Copy Preparation


Offset Copy Preparation, as a function in the Government Printing Office, serves as the inspector and judge for all reproducible materials used in lithographic production. This range of materials includes cold-type copy; reproduction proofs of metal composing; line art; photographs; manuscript copy for phototypesetting or metal composition; multicolor work, including overlays, screen media, and process materials; negatives, both line and halftones of various screenings; positives for use as copy or deep-etch platemaking; and the multitude of various stencil and duplicating materials.

Offset Copy Preparation provides the technical skill, the special re-sources and services necessary to provide complete photographic copy for the lithographic cameras. These skills and services are used in a diversified field which ranges from evaluation and inspection of furnished reproducibles to the production of final reproducibles from raw materials.

Copy preparers, then, are charged with determining what work needs to be done to produce a complete offset job, accomplishing this work, or establishing orders for its accomplishment, such as obtaining reproduction proofs from the Composing Division or photoprints from the photographic laboratory and forwarding the completed reproducible to the Offset Negative Section for camera work or to the plate-maker for platemaking. This clearinghouse type of operation relieves the cameraman of preliminary layout, combining, and sizing of camera copy. He can devote full time to camera operation without costly production delays for copy preparation during the process of photography.

The operations covered by preparation may be very simple, as in the case of same-size one-color camera copy ready for camera without stripping or other operations. The only demands on preparation in this case would be providing the jacket control numbers and size instruction on the copy for identification during production, completing a suitable order to the photographer, and forwarding the job to the next step of production.

This is an oversimplification in that few jobs fall into this simple classification. Most jobs require supplemental work to supply material to cover deficiencies, which in this instance means any incompleteness in the copy as received which will require additional work or material to bring the copy to a condition of being complete for the camera and other printing operations.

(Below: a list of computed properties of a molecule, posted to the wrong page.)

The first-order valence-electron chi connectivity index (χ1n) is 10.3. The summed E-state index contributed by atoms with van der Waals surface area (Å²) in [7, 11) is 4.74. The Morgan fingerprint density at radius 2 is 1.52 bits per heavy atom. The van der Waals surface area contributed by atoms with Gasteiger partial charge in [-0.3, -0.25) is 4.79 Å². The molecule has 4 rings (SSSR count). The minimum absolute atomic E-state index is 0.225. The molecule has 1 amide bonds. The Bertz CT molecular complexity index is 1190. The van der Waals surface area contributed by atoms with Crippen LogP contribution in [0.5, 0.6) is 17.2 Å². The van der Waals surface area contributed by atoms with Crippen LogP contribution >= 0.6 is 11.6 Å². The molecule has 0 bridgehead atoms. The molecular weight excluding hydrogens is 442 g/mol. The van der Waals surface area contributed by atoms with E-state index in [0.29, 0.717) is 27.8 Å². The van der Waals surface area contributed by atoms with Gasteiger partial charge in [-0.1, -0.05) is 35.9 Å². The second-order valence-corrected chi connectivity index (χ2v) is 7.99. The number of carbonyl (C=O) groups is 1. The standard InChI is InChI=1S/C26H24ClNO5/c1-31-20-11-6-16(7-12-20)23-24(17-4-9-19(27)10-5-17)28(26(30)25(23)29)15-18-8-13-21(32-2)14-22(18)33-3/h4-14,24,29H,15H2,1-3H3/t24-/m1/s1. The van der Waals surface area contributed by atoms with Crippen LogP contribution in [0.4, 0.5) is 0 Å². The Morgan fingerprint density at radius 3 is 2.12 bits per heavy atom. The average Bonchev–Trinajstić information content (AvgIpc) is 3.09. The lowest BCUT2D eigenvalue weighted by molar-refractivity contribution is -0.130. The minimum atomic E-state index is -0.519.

A summary of steps involved in a more detailed job are as follows: (1) Inspect and evaluate submitted material, (2) establish quality control standards, (3) separate various parts of the material and route them to the proper units according to functions, (4) order type set for reproduction proofs of metal type or photocomposition, (5) make up paper pages as necessary, (6) perform pen-and-ink ruling as required to complete tabular or other matter, (7) establish margins, bleeds, and trim marks, and place them on camera copy as necessary, (8) size text and illustrations for photographing to printing size, (9) locate and mark stripping guides, (10) cut and place windows, blocks of color for screen areas and hand-cut masks, (11) identify overlays furnished with art for camera; if not furnished, create necessary overlays and register them with base copy, (12) preimpose camera copy, (13) establish various values of screens required in conformity with good production practice, (14) provide price lines, signature lines, and other incidentals to required identification, (15) complete identification of material and furnish data sheets for preparation of contract specifications or job jackets for plant production, (16) initiate offset orders to the Negative Section, and (17) provide adequate entries on production control cards to show progress of production.

In applying practice to the individual job, various details of listed items may be expanded to a considerable degree. Each job has its own unique problems which must be solved by the preparer in an individual manner. These solutions are so varied that a complete listing of the functions performed is impractical. A measure of the changing character of the functions may be obtained from the fact that 61 instruction orders have been carefully compiled since 1957 to guide each preparer through complex procedures in a uniform fashion.